The Department for the Economy (the Department) has accepted a disqualification undertaking from the director of a Nursing Home.
The undertaking was received for seven years from Laura Elizabeth Wheeler (49) of Drumaroad Hill, Castlewellan in respect of her conduct as a director of Tamlaght Private Nursing Home Limited (“the company”).
The Company acted as a Nursing Home from 34 Larne Road, Carrickfergus, BT38 7YD. The Company went into Administration on 10 April 2019 with an estimated deficiency as regards creditors of £464,350. There was a total of £2 owing as Share Capital, resulting in an estimated deficiency as regards members of £464,352.
The Department accepted the disqualification undertaking from Laura Elizabeth Wheeler on 14 February 2023 based on the following unfit conduct which solely for the purposes of the disqualification procedure was not disputed:
- Causing and permitting the company to operate a policy of discrimination against the Crown. From 2017/18 to the date of liquidation, causing and permitting the Company to retain monies totalling £299,675.23 representing 64.5% of the company’s overall estimated deficiency in respect of PAYE and NIC which were properly payable to the Crown;
- Failing to pay funds due to the company’s pension scheme;
- Failing to recover funds from an associated company;
- Submitting financial accounts without properly addressing the financial position of the company;
- Failing to maintain, preserve and deliver up adequate books and records of the company;
- Causing and permitting the late filing of the company’s annual accounts;
- Causing and permitting the late filing of the company’s annual returns and confirmation statements; and
- Causing and permitting the misuse of the company’s bank account.
The Department has accepted fifteen Disqualification Undertakings and the Court has made one Disqualification Order in the financial year commencing 1 April 2022.
Notes to editors:
- Insolvency Practitioners acting as voluntary liquidators, administrative receivers and administrators have a duty to report unfit conduct to the Insolvency Service within the Department for the Economy.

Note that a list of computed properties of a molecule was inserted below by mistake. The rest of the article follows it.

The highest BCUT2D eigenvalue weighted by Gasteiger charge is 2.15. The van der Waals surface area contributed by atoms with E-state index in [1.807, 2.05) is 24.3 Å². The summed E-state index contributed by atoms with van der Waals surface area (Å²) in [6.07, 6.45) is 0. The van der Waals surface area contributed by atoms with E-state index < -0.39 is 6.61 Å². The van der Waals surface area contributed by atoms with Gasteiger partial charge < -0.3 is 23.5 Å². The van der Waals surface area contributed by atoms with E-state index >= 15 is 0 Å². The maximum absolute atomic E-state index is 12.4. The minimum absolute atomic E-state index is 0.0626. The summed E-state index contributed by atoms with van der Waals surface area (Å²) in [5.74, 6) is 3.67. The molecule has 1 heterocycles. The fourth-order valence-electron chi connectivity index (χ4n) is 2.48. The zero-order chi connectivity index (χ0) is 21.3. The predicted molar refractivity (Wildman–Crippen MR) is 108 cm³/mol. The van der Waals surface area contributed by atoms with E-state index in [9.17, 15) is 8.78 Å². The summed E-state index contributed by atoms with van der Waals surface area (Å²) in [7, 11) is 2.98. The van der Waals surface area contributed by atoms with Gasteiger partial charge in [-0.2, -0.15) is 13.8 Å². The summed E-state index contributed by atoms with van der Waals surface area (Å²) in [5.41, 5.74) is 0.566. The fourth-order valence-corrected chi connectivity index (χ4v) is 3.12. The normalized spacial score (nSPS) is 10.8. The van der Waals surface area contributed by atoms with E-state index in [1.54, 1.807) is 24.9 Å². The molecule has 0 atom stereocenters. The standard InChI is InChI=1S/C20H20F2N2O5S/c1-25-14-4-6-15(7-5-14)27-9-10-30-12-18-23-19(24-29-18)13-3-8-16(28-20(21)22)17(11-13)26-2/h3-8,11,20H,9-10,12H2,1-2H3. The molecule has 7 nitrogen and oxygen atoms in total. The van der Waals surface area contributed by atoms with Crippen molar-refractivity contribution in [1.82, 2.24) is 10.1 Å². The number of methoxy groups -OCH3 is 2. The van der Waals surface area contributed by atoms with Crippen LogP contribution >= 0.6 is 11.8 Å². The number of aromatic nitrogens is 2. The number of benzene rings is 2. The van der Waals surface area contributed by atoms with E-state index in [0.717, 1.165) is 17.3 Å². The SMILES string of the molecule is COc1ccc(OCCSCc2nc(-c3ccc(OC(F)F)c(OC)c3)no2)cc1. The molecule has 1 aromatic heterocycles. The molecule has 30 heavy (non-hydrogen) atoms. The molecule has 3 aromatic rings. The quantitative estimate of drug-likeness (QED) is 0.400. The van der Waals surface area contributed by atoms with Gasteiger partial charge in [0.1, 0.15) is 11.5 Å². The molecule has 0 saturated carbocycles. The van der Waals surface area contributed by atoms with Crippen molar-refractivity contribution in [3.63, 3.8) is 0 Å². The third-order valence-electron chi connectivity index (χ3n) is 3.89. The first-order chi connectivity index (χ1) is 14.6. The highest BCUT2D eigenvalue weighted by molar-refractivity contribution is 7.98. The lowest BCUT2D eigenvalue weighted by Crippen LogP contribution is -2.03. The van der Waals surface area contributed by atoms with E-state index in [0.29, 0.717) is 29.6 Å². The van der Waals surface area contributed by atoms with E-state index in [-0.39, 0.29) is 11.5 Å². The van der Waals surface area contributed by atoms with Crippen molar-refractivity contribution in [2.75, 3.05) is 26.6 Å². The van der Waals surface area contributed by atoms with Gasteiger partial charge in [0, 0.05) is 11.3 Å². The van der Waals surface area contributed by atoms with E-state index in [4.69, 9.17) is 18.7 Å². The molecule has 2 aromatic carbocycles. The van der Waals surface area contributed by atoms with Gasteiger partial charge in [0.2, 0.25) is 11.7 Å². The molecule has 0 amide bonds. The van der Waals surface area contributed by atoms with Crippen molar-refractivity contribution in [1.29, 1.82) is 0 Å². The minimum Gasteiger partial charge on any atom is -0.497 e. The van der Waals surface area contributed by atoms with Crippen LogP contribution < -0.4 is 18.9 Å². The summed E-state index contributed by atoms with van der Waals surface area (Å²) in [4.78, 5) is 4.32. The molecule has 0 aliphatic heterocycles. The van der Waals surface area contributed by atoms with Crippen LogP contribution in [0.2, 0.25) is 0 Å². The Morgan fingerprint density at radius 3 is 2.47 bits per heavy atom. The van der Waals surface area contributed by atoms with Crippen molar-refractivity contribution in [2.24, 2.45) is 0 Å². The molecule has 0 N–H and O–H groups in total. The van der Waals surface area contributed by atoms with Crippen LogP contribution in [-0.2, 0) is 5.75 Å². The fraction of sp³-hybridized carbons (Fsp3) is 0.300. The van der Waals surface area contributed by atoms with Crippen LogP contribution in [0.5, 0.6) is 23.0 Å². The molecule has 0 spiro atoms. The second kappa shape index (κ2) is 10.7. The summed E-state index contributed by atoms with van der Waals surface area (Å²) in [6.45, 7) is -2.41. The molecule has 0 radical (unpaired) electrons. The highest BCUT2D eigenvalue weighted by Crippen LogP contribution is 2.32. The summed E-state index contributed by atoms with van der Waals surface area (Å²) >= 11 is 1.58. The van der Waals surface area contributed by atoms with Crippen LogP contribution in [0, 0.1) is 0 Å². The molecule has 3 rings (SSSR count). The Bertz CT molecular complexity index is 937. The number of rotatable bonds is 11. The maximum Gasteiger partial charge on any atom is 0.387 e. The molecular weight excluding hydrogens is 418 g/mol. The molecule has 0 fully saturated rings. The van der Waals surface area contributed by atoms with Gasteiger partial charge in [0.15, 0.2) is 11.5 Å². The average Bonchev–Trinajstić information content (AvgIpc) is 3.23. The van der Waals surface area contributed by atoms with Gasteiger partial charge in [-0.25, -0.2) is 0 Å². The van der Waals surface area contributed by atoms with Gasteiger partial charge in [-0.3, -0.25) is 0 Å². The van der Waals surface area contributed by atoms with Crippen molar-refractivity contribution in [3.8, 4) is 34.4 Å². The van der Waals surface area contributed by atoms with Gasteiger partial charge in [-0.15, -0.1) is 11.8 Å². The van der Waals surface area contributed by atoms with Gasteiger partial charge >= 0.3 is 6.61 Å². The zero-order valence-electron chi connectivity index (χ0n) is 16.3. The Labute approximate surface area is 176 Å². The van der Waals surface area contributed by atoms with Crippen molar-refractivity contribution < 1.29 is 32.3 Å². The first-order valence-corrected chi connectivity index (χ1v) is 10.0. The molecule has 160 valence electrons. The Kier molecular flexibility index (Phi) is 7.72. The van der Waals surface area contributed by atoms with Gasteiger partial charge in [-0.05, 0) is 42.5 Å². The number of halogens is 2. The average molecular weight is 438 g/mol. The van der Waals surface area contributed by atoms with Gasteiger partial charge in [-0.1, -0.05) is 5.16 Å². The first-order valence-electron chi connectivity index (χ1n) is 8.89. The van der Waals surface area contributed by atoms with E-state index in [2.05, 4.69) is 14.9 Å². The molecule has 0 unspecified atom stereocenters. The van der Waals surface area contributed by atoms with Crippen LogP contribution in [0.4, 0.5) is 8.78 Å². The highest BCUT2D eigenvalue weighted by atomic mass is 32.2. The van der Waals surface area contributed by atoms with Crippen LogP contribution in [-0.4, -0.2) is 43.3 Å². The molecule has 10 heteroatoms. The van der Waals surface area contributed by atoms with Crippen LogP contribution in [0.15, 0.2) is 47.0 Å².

- The aim of the Department is to bring disqualification proceedings against those directors of failed companies who have abused the privilege of limited liability status through negligence, incompetence or lack of commercial probity. The legislation contained in the Company Directors Disqualification (Northern Ireland) Order 2002 (“the 2002 Order”) is for the protection of the public and trading community but its operation should not inhibit genuine enterprise.
- In cases where a person is subject to either a Disqualification Order made by the Court or a Disqualification Undertaking accepted by the Department, that person shall not be a director of a company, act as a receiver of a company's property or in any way, whether directly or indirectly, be concerned or take part in the promotion, formation or management of a company unless he has the leave of the High Court. A disqualified person cannot obtain permission to act as an Insolvency Practitioner.
- Article 9 of the 2002 Order provides that where a director is found to be unfit he must be disqualified for a minimum period of two years, up to a maximum of fifteen years. The Courts have decided that the level of seriousness of unfit conduct can fall into three brackets with the top bracket of periods over ten years reserved for particularly serious cases, six to ten years reserved for cases which do not merit the top bracket and two to five years for cases where, although disqualification is mandatory, the case is less serious.
- The 2002 Order also allows directors, with the agreement of the Department, to avoid the need for a court hearing by offering an acceptable Disqualification Undertaking. This has exactly the same legal effect as a Disqualification Order made by the court, and will usually include a schedule identifying the director’s unfit conduct. The consequences of breaching a Disqualification Undertaking are the same as those for breaching a Disqualification Order.
- If anybody contravenes a Disqualification Order or breaches their Disqualification Undertaking they may be committing a criminal offence and could go to prison for up to two years or face a fine or both. Any person with information to suggest that a disqualified person has acted in contravention of this provision should contact The Insolvency Service’s Directors Disqualification Unit on 028 90 548582.
- The period of disqualification commences at the end of 21 days beginning with the day the Disqualification Undertaking was accepted by the Department.
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